The 5 Least Surprising Toy Recalls of All Time

The 5 Least Surprising Toy Recalls of All Time

As children prepare to gather around the Christmas tree to open gift-wrapped toys, lets take a moment to remember some of the toy recalls that companies, parents and even children probably should have seen coming a mile away. Because after all, children shouldn't be the only ones who can't sleep the night before Christmas.

The Cabbage Patch Snacktime Kids Doll

It's not entirely surprising that a Cabbage Patch Kids doll ended up trying to eat children. They've always had lifeless shark's eyes that look ready to roll over white and enter attack mode. Sure, it's outstretched arms look innocently huggable to a child, just like the moist mouth of a Venus fly trap looks like a perfectly good place to land in the final moments of a fly's life.

The doll was unleashed on the masses in the fall of 1996 and more than 500,000 were recalled less than a year later by the U.S. Consumer Product Safety Commission. It was supposed to eat little plastic snack foods through a motorized mouth. Lord knows how the kids got the plastic foods out of them once they were done eating them, but in many unfortunate cases, the doll instead developed a taste for bloody scalps.

Parents reported their children's hair, fingers and skin getting caught in the doll's gullet, which turned out to be so powerful, it could even rip hair clean out of its roots. There were also more difficult to confirm reports of the doll's eyes suddenly turning a bright red and the room temperature dropping 15 degrees Celsius every time you turned it on.

The CPSC ordered a recall and Mattel offered a $40 refund. They did not offer the copy of the Necronomicon that would give parents the power to send the doll back to the bowels of hell from whence it came.

Why they should have known:
Any parent with low-lying, unprotected wall sockets or sleepy pets will tell you that children love to put their fingers into anything and everything their tiny, chubby arms can reach. It's their nature. Because they can't talk and don't have the motor skills or experience to understand pain, the best way they can learn about this weird world they've just entered is to either stick it in their mouths or shove their arms halfway down it. The Cabbage Patch Kids Snacktime Doll was much too big for children to swallow, and it had a motherfucking motorized mouth, so you do the math.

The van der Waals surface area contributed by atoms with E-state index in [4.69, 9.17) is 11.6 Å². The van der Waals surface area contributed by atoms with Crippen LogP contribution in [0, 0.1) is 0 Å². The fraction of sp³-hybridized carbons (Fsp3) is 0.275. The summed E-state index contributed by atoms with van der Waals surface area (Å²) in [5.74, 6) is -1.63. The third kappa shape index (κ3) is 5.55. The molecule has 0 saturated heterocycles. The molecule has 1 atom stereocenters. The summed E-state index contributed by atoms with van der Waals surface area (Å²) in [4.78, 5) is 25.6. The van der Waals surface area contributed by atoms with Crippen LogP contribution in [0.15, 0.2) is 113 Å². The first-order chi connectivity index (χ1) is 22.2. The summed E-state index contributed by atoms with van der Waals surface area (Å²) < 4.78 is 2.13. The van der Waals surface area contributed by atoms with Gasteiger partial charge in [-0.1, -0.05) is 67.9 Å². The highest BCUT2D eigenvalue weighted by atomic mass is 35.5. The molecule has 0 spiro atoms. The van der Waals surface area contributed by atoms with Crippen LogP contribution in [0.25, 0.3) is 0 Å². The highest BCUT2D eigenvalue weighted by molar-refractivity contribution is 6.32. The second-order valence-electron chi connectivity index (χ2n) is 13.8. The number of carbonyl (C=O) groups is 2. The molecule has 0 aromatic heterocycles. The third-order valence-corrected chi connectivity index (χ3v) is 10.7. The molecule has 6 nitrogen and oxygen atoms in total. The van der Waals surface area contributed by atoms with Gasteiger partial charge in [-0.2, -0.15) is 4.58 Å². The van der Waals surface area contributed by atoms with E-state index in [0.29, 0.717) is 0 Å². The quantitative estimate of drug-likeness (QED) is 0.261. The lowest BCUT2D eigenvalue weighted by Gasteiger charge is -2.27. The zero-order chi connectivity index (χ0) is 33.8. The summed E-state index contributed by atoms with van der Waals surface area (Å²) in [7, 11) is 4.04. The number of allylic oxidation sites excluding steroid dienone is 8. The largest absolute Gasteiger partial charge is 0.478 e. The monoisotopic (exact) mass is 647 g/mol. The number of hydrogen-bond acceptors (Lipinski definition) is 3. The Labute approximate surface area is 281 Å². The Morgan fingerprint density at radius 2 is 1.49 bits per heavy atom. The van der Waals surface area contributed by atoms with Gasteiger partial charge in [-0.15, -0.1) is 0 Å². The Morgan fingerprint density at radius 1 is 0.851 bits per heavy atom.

Kinder Chocolate Eggs

Food and toys have a strong relationship. Everybody remembers the sheer joy and excitement of finding the toy surprise in their morning bowl of Lucky Charms. Kids rarely choked on those toys because the boxes had huge flashy advertisements all over them and the toy was usually the first thing they looked for when they tore open the box with their teeth and hands like a lion pouncing on a weak, marshmallow-filled antelope.

Leave it to the Germans to turn childhood joy into unrelenting horror.

Kreiner Imports of Chicago sold the Kinder Egg to stores in the South and Midwest from March to August 1997, just in time for another Christ-based holiday that finds children eating candy-filled chocolate eggs with as much thought and chewing as Pac-Man in attack mode. Unfortunately, Kreiner's chocolate eggs were actually tiny plastic toys with a delicious chocolate shell wrapped around them.